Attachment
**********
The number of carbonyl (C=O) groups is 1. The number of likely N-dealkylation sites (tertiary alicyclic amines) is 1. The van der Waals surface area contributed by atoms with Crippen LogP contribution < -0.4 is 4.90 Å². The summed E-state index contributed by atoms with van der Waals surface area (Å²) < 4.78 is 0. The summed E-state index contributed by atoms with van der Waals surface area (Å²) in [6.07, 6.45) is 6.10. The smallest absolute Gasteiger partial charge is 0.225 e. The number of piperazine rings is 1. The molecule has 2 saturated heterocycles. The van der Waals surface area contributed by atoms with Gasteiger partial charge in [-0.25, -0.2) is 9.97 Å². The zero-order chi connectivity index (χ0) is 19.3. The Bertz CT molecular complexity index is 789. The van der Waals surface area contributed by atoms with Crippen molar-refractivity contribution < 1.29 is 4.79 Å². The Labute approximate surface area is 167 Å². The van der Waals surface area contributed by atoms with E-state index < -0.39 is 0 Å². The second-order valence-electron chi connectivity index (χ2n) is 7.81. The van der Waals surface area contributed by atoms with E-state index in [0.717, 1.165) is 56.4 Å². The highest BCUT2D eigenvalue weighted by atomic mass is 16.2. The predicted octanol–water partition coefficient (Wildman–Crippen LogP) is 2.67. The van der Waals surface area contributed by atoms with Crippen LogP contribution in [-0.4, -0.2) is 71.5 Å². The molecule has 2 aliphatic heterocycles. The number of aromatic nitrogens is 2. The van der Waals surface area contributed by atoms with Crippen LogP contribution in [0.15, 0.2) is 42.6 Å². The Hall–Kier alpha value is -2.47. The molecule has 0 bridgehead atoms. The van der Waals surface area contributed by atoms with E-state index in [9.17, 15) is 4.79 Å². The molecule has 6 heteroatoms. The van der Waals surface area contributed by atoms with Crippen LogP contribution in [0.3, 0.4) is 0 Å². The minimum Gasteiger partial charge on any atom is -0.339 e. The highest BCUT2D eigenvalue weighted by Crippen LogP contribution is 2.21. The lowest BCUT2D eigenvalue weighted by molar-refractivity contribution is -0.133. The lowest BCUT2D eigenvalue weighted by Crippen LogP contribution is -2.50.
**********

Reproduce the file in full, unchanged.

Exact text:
The number of carbonyl (C=O) groups is 1. The number of likely N-dealkylation sites (tertiary alicyclic amines) is 1. The van der Waals surface area contributed by atoms with Crippen LogP contribution < -0.4 is 4.90 Å². The summed E-state index contributed by atoms with van der Waals surface area (Å²) < 4.78 is 0. The summed E-state index contributed by atoms with van der Waals surface area (Å²) in [6.07, 6.45) is 6.10. The smallest absolute Gasteiger partial charge is 0.225 e. The number of piperazine rings is 1. The molecule has 2 saturated heterocycles. The van der Waals surface area contributed by atoms with Gasteiger partial charge in [-0.25, -0.2) is 9.97 Å². The zero-order chi connectivity index (χ0) is 19.3. The Bertz CT molecular complexity index is 789. The van der Waals surface area contributed by atoms with Crippen molar-refractivity contribution < 1.29 is 4.79 Å². The Labute approximate surface area is 167 Å². The van der Waals surface area contributed by atoms with E-state index < -0.39 is 0 Å². The second-order valence-electron chi connectivity index (χ2n) is 7.81. The van der Waals surface area contributed by atoms with E-state index in [0.717, 1.165) is 56.4 Å². The highest BCUT2D eigenvalue weighted by atomic mass is 16.2. The predicted octanol–water partition coefficient (Wildman–Crippen LogP) is 2.67. The van der Waals surface area contributed by atoms with Crippen LogP contribution in [-0.4, -0.2) is 71.5 Å². The molecule has 2 aliphatic heterocycles. The number of aromatic nitrogens is 2. The van der Waals surface area contributed by atoms with Crippen LogP contribution in [0.15, 0.2) is 42.6 Å². The Hall–Kier alpha value is -2.47. The molecule has 0 bridgehead atoms. The van der Waals surface area contributed by atoms with E-state index in [9.17, 15) is 4.79 Å². The molecule has 6 heteroatoms. The van der Waals surface area contributed by atoms with Crippen LogP contribution in [0.3, 0.4) is 0 Å². The minimum Gasteiger partial charge on any atom is -0.339 e. The highest BCUT2D eigenvalue weighted by Crippen LogP contribution is 2.21. The lowest BCUT2D eigenvalue weighted by molar-refractivity contribution is -0.133. The lowest BCUT2D eigenvalue weighted by Crippen LogP contribution is -2.50.